While waiting for our table to clear and during our meals we would catch up with Pang. From middle school to high school and finally college and beyond, Pang followed all of our studies and paths in life and always had an anecdote to share with us relating to our lives. For me it became art history when I majored in it at Mary Washington, along with French. On a college break a few years back, my family reconvened at Shogun as usual to catch up and celebrate another semester behind us. After the meal, Pang asked us to wait and came back a few minutes later with an extra-large, framed print of Renoir's Dance at the Moulin de la Galette. There used to be a Big Lots next to Shogun and there is still a CHKD thrift shop where Pang said he would drop in before work and scoop up deals like this print. Always a sucker for a deal and beautiful frames and prints I oohed and aahed over it along with the rest of the family. And then he gave it to me, just like that.
Last year we spent Dad's birthday in Vegas - this year we decided to up our MSG intake and head to Shogun!  Delicious!
After being home for the past three months, we finally made our annual family visit last week for my Dad's birthday. I cannot remember the last time Lindsay and I looked into the tall glass case at the end of the hallway and we no longer get sent to the corner for speaking out of turn. As we put on our coats and prepared to leave this last time, Pang asked me if I was still interested in art history since it has been nearly 4 years since I graduated. 'Of course!' I replied and then he darted to the back of the restaurant, reappearing a few moments later with two large, framed prints and an art history textbook. We talked about the prints and where they came from and then he offered me the book – some things never change!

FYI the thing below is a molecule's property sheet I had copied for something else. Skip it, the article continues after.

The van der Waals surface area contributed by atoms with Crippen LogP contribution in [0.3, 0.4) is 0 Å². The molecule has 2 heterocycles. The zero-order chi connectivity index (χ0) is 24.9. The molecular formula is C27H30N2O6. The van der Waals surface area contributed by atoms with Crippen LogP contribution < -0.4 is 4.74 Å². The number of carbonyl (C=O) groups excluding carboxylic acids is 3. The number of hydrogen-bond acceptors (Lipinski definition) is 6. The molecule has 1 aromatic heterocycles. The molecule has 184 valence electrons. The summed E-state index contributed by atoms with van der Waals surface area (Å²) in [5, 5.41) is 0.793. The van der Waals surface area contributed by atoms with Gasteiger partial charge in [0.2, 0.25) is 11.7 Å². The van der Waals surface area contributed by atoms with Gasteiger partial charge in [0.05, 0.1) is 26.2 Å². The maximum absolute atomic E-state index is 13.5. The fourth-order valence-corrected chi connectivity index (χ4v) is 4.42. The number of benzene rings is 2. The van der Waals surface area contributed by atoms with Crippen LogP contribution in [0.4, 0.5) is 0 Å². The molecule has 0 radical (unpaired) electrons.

Visiting Shogun, like spending quality time with sweet friends and family as I have done these past three months, feels like coming home. 'Is it hard to come back?' people ask me when they learn I live in Bamako, Mali, a city over 4500 miles away from Virginia Beach as the crow flies. While I know people struggle and triumph in different ways when they return from the Peace Corps or come home after a long time away, I am blessed that I will soon be returning to Mali and so I know what the (immediate!) future holds. And anyways, with dear friends, good food and a supportive family around the world, wherever I am – home is where you are.

I found this banner (and bought it!) in Phoenix

Tuesday, January 10, 2012

Repurposed Soap Makes its way to Mali

Black soap from Shea Radiance
A non-profit, Clean-the-World, takes old hotel soaps and shampoos from the United States and re-makes them to ship out to underdeveloped countries and people who are too poor to buy soap.  What's your take on this?  Are folks who really need it the ones getting it?  It would seem to be a better use to send the soap to domestic violence shelters in the US rather than send it across the world where they already have the ability and the resources to make soap (and not to mention you can buy it for as cheap as 100CFA which is about 20 cents).  I know that not all families can float that much always but can Clean the World ship re-purposed soap bars to those in need forever?  Maybe I'm missing something.  Some say to rethink using hotels that do not support such a cause.  What do you think?

Sorry it's in Dutch or another language whose alphabet I do not know...but it's a woman talking about her work in Mali and being a soap seller after receiving a loan from CARE.

Here are some links from around the web on soap and shea butter (which can be used to make soap):